Mother: ‘Eat all the food in your plate, it will help you grow!’
Surely most of you have heard this statement from your mother and repeated it to your child? It’s true-proteins are very important for your child’s physical, mental and social growth.
Ensuring your child gets sufficient protein is very important, especially during the years of infancy, childhood and adolescence. Protein is a macronutrient which is essential for complete nutrition. Unlike the other two macronutrients, fats and carbohydrates, our body doesn’t store a lot of protein. That’s why it is important to provide a regular protein supply from different diets. Once inside the body, protein is stored primarily in the muscle and collagen. When protein is digested, it is broken down into amino acids. Protein and its amino acids function as hormones, enzymes and transporters of other nutrients in the body.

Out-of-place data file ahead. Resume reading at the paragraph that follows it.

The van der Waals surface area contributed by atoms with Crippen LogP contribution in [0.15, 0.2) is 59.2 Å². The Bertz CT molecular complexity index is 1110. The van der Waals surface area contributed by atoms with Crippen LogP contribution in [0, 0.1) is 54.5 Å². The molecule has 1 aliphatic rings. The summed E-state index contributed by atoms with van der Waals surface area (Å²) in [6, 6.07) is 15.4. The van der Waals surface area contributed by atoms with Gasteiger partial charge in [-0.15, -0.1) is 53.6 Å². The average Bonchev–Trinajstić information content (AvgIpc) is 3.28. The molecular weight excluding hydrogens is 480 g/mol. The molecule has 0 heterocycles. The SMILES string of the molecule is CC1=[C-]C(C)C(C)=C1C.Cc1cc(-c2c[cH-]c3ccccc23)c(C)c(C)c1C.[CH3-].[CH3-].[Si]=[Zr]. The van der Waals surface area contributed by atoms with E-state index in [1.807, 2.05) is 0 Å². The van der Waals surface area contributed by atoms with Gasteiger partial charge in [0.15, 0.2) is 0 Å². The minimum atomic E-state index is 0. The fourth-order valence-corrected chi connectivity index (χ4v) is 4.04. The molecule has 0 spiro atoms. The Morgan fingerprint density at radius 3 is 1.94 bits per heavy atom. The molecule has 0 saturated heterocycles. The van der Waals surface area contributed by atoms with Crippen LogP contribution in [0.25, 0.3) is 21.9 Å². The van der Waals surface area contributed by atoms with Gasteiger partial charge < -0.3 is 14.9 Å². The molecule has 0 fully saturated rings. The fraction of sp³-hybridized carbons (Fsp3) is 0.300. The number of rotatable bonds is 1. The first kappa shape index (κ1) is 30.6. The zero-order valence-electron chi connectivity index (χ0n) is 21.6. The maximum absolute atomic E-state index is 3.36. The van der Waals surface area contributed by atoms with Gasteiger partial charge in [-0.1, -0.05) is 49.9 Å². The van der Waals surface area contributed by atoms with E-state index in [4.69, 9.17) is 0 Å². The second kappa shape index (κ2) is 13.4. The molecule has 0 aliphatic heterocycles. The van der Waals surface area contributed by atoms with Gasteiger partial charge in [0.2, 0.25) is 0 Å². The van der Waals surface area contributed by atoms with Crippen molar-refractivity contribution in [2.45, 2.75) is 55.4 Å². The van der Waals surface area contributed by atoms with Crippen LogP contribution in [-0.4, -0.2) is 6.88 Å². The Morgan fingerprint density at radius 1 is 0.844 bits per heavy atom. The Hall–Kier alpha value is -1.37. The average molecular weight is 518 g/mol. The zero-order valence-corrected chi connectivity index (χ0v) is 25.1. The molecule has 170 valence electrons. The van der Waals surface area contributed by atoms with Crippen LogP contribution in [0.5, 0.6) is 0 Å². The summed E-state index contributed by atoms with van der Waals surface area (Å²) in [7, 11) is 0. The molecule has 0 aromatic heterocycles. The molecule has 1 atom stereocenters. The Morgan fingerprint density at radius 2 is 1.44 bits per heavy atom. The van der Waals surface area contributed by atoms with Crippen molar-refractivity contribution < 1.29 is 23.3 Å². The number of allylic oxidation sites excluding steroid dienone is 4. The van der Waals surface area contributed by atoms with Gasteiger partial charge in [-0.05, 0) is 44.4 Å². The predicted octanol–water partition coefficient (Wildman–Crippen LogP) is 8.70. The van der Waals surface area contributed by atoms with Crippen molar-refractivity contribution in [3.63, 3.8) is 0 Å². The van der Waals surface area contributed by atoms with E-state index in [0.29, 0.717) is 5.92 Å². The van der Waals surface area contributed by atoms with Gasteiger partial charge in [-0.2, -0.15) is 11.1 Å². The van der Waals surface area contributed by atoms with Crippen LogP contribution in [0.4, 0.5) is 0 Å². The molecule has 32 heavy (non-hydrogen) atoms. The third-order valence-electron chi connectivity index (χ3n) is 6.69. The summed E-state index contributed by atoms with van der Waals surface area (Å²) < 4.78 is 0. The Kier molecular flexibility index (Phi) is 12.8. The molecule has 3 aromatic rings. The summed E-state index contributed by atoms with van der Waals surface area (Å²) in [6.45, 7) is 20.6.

If you’re wondering why exactly your child needs proteins, here are some of the benefits that proteins have to offer.
- Proteins will help your child grow as they are the building blocks of life. They help build, maintain and replace tissues in the body. Proteins help develop muscles in children, which in turn help them jump high and run fast. Proteins also help in quick wound healing, and growth of nails and hair.
- Proteins will improve your child’s metabolism by regulating hormones and enzymes in the body and helping your child remain healthy.
- Proteins will improve your child’s immunity by acting as excellent guards who help the immune system by working as antibodies to fight off foreign germs, and keep it safe.
- Proteins are good for your child’s bones as they improve bone mass, and lower the risk of osteoporosis and fractures later in life.
- Proteins can reduce your child’s late-night cravings and indirectly also help your child to keep away from unhealthy junk or processed foods.
- Proteins are an excellent source of calories during children’s growing years, as they provide energy in the absence of carbohydrates.
- Proteins help produce haemoglobin, which is a part of blood that carries oxygen to all parts of the body.